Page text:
A Stephen Minister might care for a person who is bereaved, terminally ill, hospitalized or facing
separation or divorce or any number of other problems. A Stephen Minister reaches out man to man and
woman to woman. All people and meeting discussions are kept in the strictest confidence. Only the
Stephen Minister care assigner and the assigned Stephen Minister know who is a care receiver.
If you know of someone whom you think may benefit from a Stephen Minister care giver, please
let one of our leaders know. The leader will contact the individual and evaluate with the individual to
see how they feel about having a trained Stephen Minister caregiver.
For more information, contact one of our Stephen Leaders: Phil Larsen (706-473-1078), Virginia Daley
(706-485-3564) or Leroy Horst (706-453-1602)
Thank you to everyone who prayed and sent well wishes when my 23-
year-old daughter was in a bad wreck recently. Bonnie is healing up
and already back at work. Thank you for always being concerned
. . . and showing it! ~ Darlene Zenami
Reformation Day at Emory 2011
Each year the Candler School of Theology celebrates Reformation Day with special events. This
year’s events take place on Thursday, October 27 th, 2011. The twenty-fourth annual Reformation
Day at Emory program will take as its theme “Luther and the Translation of the Bible,” and include
lectures, musical presentations and worship. All events are free of charge and open to the public.
9:00– Registration and Reception
9:45 a.m. Formal Lounge, Cannon Chapel
10:00– “Luther as Translator of the Bible,” M. Patrick Graham, Margaret A. Pitts Professor
10:45 a.m. of Theological Bibliography, Candler School of Theology, Emory University
Sanctuary, Cannon Chapel
11:00– Chapel Service, Rev. Dr. Marcus J. Miller, President, Luther Theological Southern
11:50 a.m. Seminary
Sanctuary, Cannon Chapel
12:15– Luncheon Musical Program, Rev. Barbara Day Miller, Associate Dean of Worship
1:30 p.m. and Music and Assistant Professor in the Practice of Liturgy; and The Candler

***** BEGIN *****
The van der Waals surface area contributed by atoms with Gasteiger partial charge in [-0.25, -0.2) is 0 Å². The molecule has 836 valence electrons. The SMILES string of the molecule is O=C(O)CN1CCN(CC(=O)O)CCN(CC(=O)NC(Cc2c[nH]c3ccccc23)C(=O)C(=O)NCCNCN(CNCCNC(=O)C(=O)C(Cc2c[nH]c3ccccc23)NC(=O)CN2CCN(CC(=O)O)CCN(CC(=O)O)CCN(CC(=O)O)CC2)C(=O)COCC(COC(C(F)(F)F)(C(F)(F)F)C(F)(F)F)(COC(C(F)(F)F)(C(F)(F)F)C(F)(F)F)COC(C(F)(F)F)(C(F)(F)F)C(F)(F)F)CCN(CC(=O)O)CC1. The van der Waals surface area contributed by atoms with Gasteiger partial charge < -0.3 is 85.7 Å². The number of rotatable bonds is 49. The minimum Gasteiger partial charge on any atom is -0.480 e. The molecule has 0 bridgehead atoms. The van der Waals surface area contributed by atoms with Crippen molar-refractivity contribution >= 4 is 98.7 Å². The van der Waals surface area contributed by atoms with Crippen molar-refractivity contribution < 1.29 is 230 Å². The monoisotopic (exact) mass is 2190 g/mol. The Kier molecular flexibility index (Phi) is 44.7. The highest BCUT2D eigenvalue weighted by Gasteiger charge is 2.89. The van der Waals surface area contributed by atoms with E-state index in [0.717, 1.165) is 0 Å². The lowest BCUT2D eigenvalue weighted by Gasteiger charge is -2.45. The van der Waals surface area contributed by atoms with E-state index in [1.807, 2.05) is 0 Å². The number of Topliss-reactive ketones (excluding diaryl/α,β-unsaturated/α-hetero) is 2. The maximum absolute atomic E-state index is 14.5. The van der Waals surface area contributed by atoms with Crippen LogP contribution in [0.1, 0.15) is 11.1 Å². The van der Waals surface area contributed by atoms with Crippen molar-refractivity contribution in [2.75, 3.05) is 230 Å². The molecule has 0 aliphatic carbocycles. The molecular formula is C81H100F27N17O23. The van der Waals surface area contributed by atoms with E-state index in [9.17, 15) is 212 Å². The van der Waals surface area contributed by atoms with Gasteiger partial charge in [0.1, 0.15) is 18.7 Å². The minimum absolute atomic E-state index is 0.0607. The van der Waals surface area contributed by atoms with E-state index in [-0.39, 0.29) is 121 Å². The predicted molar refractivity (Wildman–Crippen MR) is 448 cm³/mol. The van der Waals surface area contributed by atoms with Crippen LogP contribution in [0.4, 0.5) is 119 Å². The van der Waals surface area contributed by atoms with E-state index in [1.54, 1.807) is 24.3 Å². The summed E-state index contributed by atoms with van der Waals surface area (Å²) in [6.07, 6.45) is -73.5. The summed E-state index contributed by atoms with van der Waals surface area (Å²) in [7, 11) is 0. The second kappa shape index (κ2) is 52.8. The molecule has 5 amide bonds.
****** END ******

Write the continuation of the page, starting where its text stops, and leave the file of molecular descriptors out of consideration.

Singers. Please make reservations for the luncheon by calling (404) 727-6352 or
1:45– “The Books Behind the King James Bible: The Influence of the Continental
2:45 p.m. Reformations on the Making of the English Bible,” Valerie Hotchkiss, Professor of
Medieval Studies, Religious Studies and Library Science and Head of the Rare
Book & Manuscript Library, University of Illinois at Urbana-Champagne
Sanctuary, Cannon Chapel
2:45– Refreshments & Break
3:15 p.m. Formal Lounge, Cannon Chapel
3:30– “Sun of Righteousness, Arise!” The Justification of Sinners and Victims, from Martin
4:30 p.m. Luther to Martin Luther King, Prof. Dr. Jürgen Moltmann, Professor Emeritus of
Systematic Theology, University of Tübingen
Sanctuary, Cannon Chapel
.5 CEUs will be awarded to those who request continuing education credit. To receive credit,
participants must attend all Reformation Day events, print and submit the request form (CE course
664) at http://www.pitts.emory.edu/community/alumni/CEU_Request_Form.pdf along with a $10
payment (checks made payable to Emory University) to Pitts Theology Library, 505 Kilgo Circle
NE, Atlanta, Georgia 30322. A certificate of attendance will be mailed following the event.
Easy-Easy-Breezy Vegetable Pot Pie (with substitutions)
This recipe is an original of Darlene Zenami's.
It's so simple, but tasty enough that guests will think you've cooked all day!
2 prepared pie crusts 1 can mixed vegetables, drained
1 can cream of mushroom soup
Mix veggies and soup together. Pour into pie crust and top with other crust, pinching sides
together. (I prefer Pet-Ritz, because it's most like homemade.) Bake at 425° until crust is golden
Chicken Pot Pie
Use the same ingredients, but you may exchange the mushroom soup for cream of chicken. Add
one can of chunk chicken. Bake as with the vegetable pie.
Beef Pot Pie:
Buy can of prepared roast in gravy. Add 1 can of mixed veggies. Prepare in crust, as with the
others; bake at 450°.
Thanks to Rosemary Bonnough for passing this recipe onto us!
10 oz. frozen broccoli, thawed 10 oz. frozen cauliflower, thawed
16 oz. stuffing mix (preferably herb and spice)
Mix these together and set aside.
1 can cream soup (your choice!) 1 cup grated cheese
2 cups milk
Mix these together, then pour over vegetable and stuffing mix. Mix well. Pour into greased
baking dish. Bake at 325° for one hour.
Elegant Cherry Triumph
Thanks to Karen Schornhorst for this recipe!
1 pkg. angel food cake mix 1 pint vanilla ice cream
1 can slivered almonds, toasted 1 lb., 14 oz. can Bing cherries, pitted
2 TBS. currant jelly 6 oz. package cherry flavored gelatin
1 tsp. lemon juice ½ cup sherry
1 cup heavy cream
Make, bake, then cool the angel food cake using a 10" tube pan. Meanwhile, drain